It was October 19, 2008. Defending World Series champions against the first Rays team to ever compete in the playoffs. $147,075,645 vs $51,020,720. David Price induced a ground out to second baseman Akinori Iwanura, and the Rays, a year removed from having the worst record in the bigs, a team that had never finished above fourth place in the AL East, had just won the pennant.
The Rays were not the first tight-budget team to enjoy such success, but given the collective history of the franchise, it was nothing short of serendipitous, or so it seemed. I hesitate to delve into debates pertaining to market size because, well, the Rays are not situated in a small market to begin with. The same goes for the Oakland A’s. Now, that being said, the Rays obviously do not have the revenue streams or gains compared some of their counterparts, but much of that can be attributed to a terrible ballpark and anemic attendance numbers, coupled with a weak local TV deal, although it appears that particular situation is soon to be rectified.
The 2008 season in general was the culmination of all of my worst premonitions come true, as the Yankees finished in third place in the AL East and missed the playoffs for the first time since 1993. The Rays won the division with the greatest single-season turnaround in league history, and the Red Sox finished in second, clinching a wild card spot. But the question remained: how did the Rays get it done?
The most important component of their success was a certain third baseman named Evan Longoria, who now resides with the San Francisco Giants. In 2008, Longoria won the Rookie of the Year Award and finished the season with an OPS+ of 127, and showcased his otherworldly defensive prowess by posting 10 defensive runs saved and a 16.0 ultimate zone rating, though he somehow did not win a Gold Glove in his preliminary campaign.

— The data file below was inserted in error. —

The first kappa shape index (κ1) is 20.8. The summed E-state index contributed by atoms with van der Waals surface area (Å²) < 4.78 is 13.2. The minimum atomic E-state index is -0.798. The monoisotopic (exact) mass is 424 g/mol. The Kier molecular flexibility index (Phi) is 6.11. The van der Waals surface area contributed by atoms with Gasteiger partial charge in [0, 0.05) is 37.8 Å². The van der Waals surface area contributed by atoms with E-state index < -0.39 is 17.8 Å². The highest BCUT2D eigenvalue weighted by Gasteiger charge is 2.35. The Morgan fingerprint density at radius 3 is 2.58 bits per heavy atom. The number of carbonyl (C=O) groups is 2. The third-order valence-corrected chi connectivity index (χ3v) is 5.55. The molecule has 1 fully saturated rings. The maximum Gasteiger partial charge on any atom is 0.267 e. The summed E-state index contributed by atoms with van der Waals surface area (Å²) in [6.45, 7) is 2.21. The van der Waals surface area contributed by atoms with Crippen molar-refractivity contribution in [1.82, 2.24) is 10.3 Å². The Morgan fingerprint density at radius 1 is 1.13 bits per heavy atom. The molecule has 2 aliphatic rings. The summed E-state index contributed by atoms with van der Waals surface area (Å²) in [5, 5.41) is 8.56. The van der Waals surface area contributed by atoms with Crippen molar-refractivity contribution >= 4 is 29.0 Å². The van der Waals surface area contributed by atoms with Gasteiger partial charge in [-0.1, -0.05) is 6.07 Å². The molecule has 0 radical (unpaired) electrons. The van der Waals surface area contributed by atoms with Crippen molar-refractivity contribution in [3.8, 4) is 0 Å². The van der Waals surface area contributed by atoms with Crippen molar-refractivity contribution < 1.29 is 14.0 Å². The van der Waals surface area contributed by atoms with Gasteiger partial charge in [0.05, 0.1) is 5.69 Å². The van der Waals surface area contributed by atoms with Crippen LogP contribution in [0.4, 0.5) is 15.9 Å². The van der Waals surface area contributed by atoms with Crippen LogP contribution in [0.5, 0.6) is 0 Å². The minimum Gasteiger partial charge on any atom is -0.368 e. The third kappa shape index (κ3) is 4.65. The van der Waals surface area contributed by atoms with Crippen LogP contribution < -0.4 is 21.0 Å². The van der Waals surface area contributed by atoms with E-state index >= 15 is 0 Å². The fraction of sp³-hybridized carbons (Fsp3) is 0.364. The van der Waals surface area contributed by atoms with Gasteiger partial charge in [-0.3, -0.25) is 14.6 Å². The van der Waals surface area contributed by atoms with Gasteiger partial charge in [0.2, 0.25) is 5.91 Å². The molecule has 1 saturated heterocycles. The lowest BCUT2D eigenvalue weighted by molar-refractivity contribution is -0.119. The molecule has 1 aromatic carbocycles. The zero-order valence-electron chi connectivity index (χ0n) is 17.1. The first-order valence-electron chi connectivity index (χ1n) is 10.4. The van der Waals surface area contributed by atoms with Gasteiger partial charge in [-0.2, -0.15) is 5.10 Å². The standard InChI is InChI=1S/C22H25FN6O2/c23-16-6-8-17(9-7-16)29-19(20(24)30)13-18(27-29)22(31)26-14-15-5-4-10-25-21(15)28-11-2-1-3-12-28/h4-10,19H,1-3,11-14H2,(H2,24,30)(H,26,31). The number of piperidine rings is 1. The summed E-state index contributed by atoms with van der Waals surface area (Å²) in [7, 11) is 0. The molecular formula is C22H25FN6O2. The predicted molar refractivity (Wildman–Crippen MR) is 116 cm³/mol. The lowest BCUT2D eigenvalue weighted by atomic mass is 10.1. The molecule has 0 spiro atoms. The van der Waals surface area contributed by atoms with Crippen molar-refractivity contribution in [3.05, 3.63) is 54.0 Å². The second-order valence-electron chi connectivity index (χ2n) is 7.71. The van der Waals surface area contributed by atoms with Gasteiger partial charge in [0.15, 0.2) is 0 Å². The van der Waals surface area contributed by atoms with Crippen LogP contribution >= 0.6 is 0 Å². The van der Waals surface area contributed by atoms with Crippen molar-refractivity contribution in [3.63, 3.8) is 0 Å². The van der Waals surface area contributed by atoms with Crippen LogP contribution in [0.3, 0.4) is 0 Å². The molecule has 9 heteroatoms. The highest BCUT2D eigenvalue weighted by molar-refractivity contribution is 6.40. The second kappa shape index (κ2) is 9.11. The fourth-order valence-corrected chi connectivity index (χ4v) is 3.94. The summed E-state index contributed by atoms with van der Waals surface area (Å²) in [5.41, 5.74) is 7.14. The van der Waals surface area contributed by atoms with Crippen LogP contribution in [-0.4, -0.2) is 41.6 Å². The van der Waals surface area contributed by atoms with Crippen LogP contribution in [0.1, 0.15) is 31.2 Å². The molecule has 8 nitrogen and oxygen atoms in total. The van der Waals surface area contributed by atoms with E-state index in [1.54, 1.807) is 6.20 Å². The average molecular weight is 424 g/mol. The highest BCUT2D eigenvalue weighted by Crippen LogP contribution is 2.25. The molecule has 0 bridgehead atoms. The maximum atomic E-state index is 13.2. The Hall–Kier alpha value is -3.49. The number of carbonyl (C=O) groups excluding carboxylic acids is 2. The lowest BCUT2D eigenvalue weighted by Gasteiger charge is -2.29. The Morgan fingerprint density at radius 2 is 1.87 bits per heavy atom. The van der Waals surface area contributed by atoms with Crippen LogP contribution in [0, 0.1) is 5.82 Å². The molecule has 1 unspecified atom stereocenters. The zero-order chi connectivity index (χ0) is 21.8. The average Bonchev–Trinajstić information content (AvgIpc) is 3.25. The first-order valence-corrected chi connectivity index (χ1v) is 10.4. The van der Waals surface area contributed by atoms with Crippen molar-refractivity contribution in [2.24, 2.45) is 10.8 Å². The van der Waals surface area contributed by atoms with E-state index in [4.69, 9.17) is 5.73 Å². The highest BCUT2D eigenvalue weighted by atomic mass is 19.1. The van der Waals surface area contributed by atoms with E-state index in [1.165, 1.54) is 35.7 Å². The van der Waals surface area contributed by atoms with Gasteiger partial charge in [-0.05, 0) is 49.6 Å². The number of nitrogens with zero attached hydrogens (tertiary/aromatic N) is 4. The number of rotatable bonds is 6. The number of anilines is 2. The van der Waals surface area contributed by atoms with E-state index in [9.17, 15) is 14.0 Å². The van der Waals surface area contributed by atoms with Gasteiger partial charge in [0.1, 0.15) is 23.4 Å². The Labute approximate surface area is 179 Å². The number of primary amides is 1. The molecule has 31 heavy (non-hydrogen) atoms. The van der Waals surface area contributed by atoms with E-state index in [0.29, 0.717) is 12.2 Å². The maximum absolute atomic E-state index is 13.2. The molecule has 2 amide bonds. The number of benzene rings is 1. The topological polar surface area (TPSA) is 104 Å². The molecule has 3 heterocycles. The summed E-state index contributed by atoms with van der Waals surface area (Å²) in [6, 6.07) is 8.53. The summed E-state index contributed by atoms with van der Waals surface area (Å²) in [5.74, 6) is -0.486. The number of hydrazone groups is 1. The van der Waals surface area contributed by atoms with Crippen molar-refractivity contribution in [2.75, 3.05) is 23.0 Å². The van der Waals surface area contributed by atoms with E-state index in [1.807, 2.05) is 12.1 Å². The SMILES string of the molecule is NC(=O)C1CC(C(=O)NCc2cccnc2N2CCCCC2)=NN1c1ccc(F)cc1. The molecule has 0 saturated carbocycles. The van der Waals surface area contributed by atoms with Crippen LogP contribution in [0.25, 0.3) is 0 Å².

Not to worry, as Longoria now has three of those shiny mits in his collection. Along with Longoria, there was the radiant versatility of super-utility man Ben Zobrist, now a World Series hero for the Royals and Cubs. Although he appeared in just 62 games during the regular season, Zobrist posted an .844 OPS and showed off his glove work as well.
Is it fitting that Joe Maddon, the Emmett Brown of Major League Baseball, has won two pennants with Zobrist in the same clubhouse? Maddon was the center of it all. Perhaps he prefers his blunt eccentricity to overshadow his shrewd baseball brain, and I don’t blame him. Beginning in the same 2008 season, Maddon, much to the dismay of his opponents and the baseball savants, employed the shift, a tactic used to detain pull hitters by placing an odd number of defenders on the side of the field that corresponds to the batter.
Maddon also used spray charts, and even made a pitcher bat eighth in the lineup in an August 2013 game against the Dodgers, his penultimate season in Tampa Bay.
Dioner Navarro, Carlos Pena, Akinori Iwanura, Jason Bartlett, Longoria, Carl Crawford, Melvin Upton, Gabe Gross, and Cliff Floyd. How many of those names can you recall, one or two? Maybe Three? What appeared to be an unimposing lineup was one of the best units in the majors in 2008, as the Rays finished third in walk rate, tenth in OPS, eighth in wOBA, and fifth in wRC+.
A starting rotation anchored by James Shields, Andy Sonnanstine, Matt Garza, Edwin Jackson, and Scott Kazmir produced a unit that finished 11th in FIP, ninth in strikeout to walk ratio differential, and fourth in WHIP.